Maine Public Broadcasting has given listeners the 1863 story of Billy Boy Laird, the only soldier executed for desertion in the state of Maine during the Civil War. He was shot by firing squad at Fort Preble in Portland, and though the details of his actions are in dispute, there’s no denying his story took a particularly tragic twist after his death.
Vermont Public Broadcasting recently took a look at life on the canal schooners of Vermont. These vessels were uniquely rigged to travel by sail on the lakes, but could drop their rigging to be able to navigate the canal systems. They were integral to supplying the City of New York with all manner of goods, everything from lumber and coal to food for the humans and hay for the horses. You can learn more by visiting the Lake Champlain Maritime Museum.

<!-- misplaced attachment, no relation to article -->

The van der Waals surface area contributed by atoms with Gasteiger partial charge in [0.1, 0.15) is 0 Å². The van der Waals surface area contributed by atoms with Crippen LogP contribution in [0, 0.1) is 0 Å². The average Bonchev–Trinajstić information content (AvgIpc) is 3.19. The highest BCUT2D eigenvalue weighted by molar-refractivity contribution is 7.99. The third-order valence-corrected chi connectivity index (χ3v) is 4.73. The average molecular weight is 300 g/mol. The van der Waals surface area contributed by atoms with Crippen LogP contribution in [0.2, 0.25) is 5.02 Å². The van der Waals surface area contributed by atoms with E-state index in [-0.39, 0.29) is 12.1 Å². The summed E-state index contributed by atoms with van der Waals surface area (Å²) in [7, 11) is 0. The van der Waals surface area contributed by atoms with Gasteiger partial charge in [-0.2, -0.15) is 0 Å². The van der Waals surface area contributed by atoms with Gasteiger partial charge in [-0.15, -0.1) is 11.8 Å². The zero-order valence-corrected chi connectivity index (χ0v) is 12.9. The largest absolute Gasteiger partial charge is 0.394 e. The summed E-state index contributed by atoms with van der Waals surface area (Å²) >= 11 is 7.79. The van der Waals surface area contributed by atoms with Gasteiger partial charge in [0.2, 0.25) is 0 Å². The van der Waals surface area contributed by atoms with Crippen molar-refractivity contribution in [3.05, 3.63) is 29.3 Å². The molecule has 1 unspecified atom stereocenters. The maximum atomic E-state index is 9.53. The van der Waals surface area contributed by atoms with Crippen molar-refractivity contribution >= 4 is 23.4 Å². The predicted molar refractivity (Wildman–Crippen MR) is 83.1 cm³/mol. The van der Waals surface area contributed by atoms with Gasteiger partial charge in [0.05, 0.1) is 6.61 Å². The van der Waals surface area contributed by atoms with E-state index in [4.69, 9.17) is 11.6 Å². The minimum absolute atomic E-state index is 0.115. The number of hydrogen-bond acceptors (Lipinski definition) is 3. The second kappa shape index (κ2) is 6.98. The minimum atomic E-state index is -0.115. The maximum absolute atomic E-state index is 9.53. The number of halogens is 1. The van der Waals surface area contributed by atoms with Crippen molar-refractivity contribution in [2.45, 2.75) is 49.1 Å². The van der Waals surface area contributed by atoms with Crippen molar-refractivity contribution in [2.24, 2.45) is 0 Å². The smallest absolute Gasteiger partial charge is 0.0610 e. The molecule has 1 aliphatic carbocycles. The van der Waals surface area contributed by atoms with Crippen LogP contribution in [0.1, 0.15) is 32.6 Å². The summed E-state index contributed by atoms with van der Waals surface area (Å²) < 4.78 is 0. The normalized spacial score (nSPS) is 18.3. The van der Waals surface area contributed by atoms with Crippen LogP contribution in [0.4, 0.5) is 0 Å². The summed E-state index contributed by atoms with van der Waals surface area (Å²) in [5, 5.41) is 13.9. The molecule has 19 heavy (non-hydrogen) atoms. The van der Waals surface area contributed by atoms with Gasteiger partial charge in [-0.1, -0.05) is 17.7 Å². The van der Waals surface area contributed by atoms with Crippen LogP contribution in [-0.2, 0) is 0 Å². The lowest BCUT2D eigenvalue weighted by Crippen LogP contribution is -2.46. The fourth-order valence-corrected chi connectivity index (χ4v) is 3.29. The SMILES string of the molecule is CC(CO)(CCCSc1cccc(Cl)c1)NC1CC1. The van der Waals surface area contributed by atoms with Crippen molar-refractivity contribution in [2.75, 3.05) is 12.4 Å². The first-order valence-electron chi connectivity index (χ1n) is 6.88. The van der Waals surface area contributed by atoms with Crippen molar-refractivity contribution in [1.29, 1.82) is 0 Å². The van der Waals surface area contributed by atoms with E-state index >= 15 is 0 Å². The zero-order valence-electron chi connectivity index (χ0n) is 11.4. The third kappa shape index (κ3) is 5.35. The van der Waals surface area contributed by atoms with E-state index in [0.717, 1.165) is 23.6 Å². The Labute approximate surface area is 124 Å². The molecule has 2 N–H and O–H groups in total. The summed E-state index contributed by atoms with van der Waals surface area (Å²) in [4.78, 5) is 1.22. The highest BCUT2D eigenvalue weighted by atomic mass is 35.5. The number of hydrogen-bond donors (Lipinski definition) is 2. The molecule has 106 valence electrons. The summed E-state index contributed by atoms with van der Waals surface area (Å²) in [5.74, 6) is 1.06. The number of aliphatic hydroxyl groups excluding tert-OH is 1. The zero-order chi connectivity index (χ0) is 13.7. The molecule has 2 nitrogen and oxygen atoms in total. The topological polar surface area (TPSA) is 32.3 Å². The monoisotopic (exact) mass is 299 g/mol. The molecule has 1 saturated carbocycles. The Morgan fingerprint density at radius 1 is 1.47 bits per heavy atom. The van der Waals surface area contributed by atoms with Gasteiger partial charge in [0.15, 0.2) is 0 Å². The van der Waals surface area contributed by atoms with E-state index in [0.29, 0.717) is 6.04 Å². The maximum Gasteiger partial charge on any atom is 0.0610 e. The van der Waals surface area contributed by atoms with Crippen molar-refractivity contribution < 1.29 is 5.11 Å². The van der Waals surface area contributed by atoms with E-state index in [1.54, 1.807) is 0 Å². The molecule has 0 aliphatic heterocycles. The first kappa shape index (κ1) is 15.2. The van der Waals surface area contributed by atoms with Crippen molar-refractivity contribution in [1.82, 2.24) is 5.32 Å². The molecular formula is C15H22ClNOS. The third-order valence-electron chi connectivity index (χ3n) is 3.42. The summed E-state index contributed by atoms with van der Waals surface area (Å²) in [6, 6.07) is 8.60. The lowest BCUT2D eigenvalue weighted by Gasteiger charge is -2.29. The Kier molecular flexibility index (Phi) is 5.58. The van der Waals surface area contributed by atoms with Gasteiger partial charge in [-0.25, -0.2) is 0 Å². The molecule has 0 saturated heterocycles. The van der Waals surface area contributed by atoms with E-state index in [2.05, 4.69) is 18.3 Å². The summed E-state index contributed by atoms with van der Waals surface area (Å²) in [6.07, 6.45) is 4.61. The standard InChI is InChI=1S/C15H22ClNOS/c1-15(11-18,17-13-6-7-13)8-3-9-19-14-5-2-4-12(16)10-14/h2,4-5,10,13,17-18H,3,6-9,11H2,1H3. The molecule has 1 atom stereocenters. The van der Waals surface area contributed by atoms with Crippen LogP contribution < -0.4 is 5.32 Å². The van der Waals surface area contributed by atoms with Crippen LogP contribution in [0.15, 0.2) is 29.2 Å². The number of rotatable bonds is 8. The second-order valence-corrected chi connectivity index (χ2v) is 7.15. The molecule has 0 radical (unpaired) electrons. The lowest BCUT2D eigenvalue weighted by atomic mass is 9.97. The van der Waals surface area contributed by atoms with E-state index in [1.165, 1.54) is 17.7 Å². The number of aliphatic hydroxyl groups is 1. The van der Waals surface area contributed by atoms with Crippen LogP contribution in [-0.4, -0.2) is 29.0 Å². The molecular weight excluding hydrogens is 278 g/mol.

Today’s Flashback photo is a terrific shot of the ceremonies that took place as workmen laid the cornerstone for the Lincoln Memorial. The vandalism of the memorial last week got us to thinking about its designer, New Englander Daniel Chester French, and how he became the premier sculptor of his day.
Love him or hate him, he makes everyone’s blood boil and gets their brains moving. And now Ralph Nader is starting a museum of tort law in his hometown of Winsted, Conn., which he hopes will get people thinking about corporate power. You can keep up with Nader’s current writings here.